Friday Fact- Every Feedback Counts.

September 21, 2018by Faber Infinite0

Can you imagine a car being allergic to the Vanilla ice-cream?

The General Motors Pontiac was into making extraordinary rides. So extraordinary that it happened to not to let its owner carry a parcel of vanilla ice-cream back home. You must be wondering why would a car do so?

One fine day, the Pontiac car division of General Motors received a complaint from one of its customers, saying that “My Pontiac car doesn’t like vanilla ice-cream.” But the complaint seemed too funny to be to be taken seriously. The customer knew this, which is why he decided to rewrite the complaint. In the complaint, the customer shared his story with General Motors. There was a tradition in the customer’s family where each night after family dinner, they would vote and decide which ice-cream to eat. Once they decided the men would go and buy the ice-cream. It was all going fine till the customer purchased the Pontiac.

After the customer bought Pontiac he observed a weird scenario. Every time that he got Vanilla ice cream, the car just would not start once the man would get the parcel.  This was not the case for any other ice cream. For all the other flavors the customer could get the ice-cream home.

After this was brought to the notice of General Motors, the company felt the need to check for the cause. The company decided to send an engineer to get it solved. The engineer would accompany the customer to buy ice cream every night. And to the engineer’s surprise, the complaint turned out to be true. When the engineer got vanilla ice-cream, the car did not start. There was nothing left unchecked – the gas used, the car model, the time it took to drive back and forth. Finally, one fine day, the engineer realized that it took the man a lot longer to buy other flavors of ice-cream. Vanilla being the fast running item it was stored in front of the store, so it took lesser time to get vanilla flavor compared to other flavors. And this was just the clue the engineer needed.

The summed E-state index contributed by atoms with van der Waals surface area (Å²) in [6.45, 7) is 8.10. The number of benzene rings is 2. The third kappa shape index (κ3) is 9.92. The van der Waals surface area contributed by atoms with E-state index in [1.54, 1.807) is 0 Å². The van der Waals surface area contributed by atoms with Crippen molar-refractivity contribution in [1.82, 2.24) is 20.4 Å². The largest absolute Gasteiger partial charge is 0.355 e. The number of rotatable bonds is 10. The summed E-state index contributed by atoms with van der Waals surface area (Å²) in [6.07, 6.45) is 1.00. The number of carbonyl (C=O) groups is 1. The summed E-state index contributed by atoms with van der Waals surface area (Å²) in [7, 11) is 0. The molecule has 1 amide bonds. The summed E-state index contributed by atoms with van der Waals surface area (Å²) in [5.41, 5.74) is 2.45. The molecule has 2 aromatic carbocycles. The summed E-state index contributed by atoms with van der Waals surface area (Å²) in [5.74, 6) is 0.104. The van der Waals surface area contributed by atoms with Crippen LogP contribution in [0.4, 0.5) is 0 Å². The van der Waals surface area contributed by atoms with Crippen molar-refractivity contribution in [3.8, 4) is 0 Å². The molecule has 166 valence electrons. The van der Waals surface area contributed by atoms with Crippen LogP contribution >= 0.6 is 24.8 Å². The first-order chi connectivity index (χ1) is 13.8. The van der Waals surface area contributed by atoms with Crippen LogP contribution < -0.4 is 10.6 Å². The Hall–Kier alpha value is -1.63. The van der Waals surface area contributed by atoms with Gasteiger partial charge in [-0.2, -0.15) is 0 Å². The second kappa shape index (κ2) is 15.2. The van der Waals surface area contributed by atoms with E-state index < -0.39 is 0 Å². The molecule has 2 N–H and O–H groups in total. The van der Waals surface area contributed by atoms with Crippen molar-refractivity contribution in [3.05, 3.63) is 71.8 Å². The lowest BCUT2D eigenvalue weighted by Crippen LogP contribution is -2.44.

The answer was vapor lock!

Because of the car stopping and starting in a short while, fuel would turn to vapor and couldn’t move through the system thus causing the engine to die. Because vanilla ice-cream took little time to buy, the engine didn’t have time to cool down. And so, the mystery was solved.

You see every feedback counts. Do not take your customers feedback lightly. You never know what kind of mysterious problem it might solve and help you to improve your products or services.

Written & Compiled by Faber Priyal & Faber Mayuri.

by Faber Infinite

Faber Infinite is an International Business Management Consulting Organization offering consulting solutions and services for Increase Profitability in Business.

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